4 dead as Hur­ri­cane Florence drenches S.E.

The Trentonian (Trenton, NJ) - - FRONT PAGE - By Jonathan Drew For the lat­est on Hur­ri­cane Florence, visit https://www.ap­news.com/tag/Hur­ri­canes

WILM­ING­TON, N.C. » Blow­ing ashore with howl­ing 90 mph (155 kph) winds, Florence splin­tered build­ings, trapped hun­dreds of people and swamped en­tire com­mu­ni­ties along the Carolina coast Fri­day in what could be just the open­ing act in a wa­tery, two-part, slow-mo­tion dis­as­ter. At least four people were killed.

Fore­cast­ers warned that drench­ing rains of 1 to 3½ feet (30 cen­time­ters to 1 me­ter) as the hur­ri­cane-turned-trop­i­cal storm crawls west­ward across North and South Carolina could trig­ger epic flood­ing well in­land over the next few days.

As 400-mile-wide (645-kilo­me­ter-wide) Florence pounded away at the coast with tor­ren­tial down­pours and surg­ing seas, res­cue crews used boats to reach more than 360 people be­sieged by ris­ing wa­ters in New Bern, while many of their neigh­bors awaited help. More than 60 people had to be res­cued in an­other town as a cin­derblock mo­tel col­lapsed at the height of the storm’s fury.

Florence flat­tened trees, crum­bled roads and the as­sault wasn’t any­where close to be­ing over, with the siege in the Caroli­nas ex­pected to last all week­end. The storm knocked out power to more than 890,000 homes and busi­nesses, ac­cord­ing to power­outage.us, which tracks the U.S. elec­tri­cal grid.

North Carolina Gov. Roy Cooper called Florence an “un­in­vited brute” that could wipe out en­tire com­mu­ni­ties as it grinds across the state.

“The fact is this storm is deadly and we know we are days away from an end­ing,” Cooper said. Parts of North Carolina had seen storm surges — the bulge of sea­wa­ter pushed ashore by the hur­ri­cane — as high as 10 feet (3 me­ters), he said.

A mother and baby were killed when a tree fell on a house, ac­cord­ing to a tweet from Wilm­ing­ton po­lice. Also, a 77-year-old man was ap­par­ently knocked down by the wind and died after go­ing out to check on his hunt­ing dogs, Lenoir County au­thor­i­ties said, and the gov­er­nor’s of­fice said a man was elec­tro­cuted while try­ing to con­nect ex­ten­sion cords in the rain.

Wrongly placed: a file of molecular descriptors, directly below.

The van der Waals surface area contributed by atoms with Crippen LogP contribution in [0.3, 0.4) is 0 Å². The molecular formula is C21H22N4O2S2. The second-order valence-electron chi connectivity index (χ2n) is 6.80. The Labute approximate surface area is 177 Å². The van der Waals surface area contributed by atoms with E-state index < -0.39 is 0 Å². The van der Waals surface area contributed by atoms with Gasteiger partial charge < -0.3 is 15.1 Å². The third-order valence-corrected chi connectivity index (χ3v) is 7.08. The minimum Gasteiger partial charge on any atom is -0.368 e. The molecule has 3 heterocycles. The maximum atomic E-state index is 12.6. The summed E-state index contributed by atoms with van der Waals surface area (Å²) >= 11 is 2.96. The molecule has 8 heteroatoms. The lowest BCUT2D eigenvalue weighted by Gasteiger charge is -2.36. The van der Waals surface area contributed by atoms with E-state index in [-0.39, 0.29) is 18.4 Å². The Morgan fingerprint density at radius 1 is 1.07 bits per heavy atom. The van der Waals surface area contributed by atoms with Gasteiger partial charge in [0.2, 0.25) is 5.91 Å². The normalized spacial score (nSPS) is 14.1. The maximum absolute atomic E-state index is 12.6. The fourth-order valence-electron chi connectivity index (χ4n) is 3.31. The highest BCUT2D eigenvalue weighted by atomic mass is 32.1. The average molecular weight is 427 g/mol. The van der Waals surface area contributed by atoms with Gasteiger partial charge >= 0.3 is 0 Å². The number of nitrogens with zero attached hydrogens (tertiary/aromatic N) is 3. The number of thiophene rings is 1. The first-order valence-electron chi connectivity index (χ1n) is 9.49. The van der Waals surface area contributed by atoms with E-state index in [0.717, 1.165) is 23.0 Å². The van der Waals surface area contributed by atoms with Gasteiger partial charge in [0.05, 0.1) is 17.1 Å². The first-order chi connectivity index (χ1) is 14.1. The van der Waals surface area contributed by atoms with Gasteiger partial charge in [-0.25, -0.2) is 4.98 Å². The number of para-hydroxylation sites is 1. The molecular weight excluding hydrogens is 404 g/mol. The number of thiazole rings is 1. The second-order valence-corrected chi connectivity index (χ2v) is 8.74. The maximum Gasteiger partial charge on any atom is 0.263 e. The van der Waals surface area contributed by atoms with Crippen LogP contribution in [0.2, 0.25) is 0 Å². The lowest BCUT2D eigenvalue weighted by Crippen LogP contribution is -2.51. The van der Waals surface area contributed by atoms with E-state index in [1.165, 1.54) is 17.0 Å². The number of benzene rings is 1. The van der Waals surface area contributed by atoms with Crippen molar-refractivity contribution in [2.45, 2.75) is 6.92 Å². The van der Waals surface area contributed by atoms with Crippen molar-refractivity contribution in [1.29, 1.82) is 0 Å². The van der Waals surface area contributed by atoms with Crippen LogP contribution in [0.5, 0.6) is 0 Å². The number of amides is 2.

Shaken after see­ing waves crash­ing on the Neuse River just out­side his house in New Bern, restau­rant owner and hur­ri­cane vet­eran Tom Bal­lance wished he had evac­u­ated.

“I feel like the dumb­est hu­man be­ing who ever walked the face of the earth,” he said.

After reach­ing a ter­ri­fy­ing Cat­e­gory 4 peak of 140 mph (225 kph) ear­lier in the week, Florence made land­fall as a Cat­e­gory 1 hur­ri­cane at 7:15 a.m. at Wrightsville Beach, a few miles (kilo­me­ters) east of Wilm­ing­ton and not far from the South Carolina line. It came ashore along a mostly boarded-up, emp­tied­out stretch of coast­line.

By Fri­day evening, Florence was down­graded to a trop­i­cal storm, its winds weak­ened to 70 mph (112 kph) as it moved for­ward at 3 mph (6 kph) about 15 miles (25 kilo­me­ters) north of Myr­tle Beach, South Carolina.

But it was clear that this was re­ally about the wa­ter, not the wind. Sev­eral places al­ready had more than 16 inches (40 cen­time­ters) of rain, and Ori­en­tal, North Carolina got more than 20 inches (50 cen­time­ters) in just a few hours.

Florence’s for­ward move­ment dur­ing the day slowed to a near-stand­still — some­times it was go­ing no faster than a hu­man can walk — and that en­abled it to pile on the rain.

The flood­ing soon spread into South Carolina, swamp­ing places like North Myr­tle Beach, in a re­sort area known for its white sands and mul­ti­tude of golf cour­ses.

For people liv­ing in­land in the Caroli­nas, the mo­ment of max­i­mum peril from flash flood­ing could ar­rive days later, be­cause it takes time for rain­wa­ter to drain into rivers and for those streams to crest.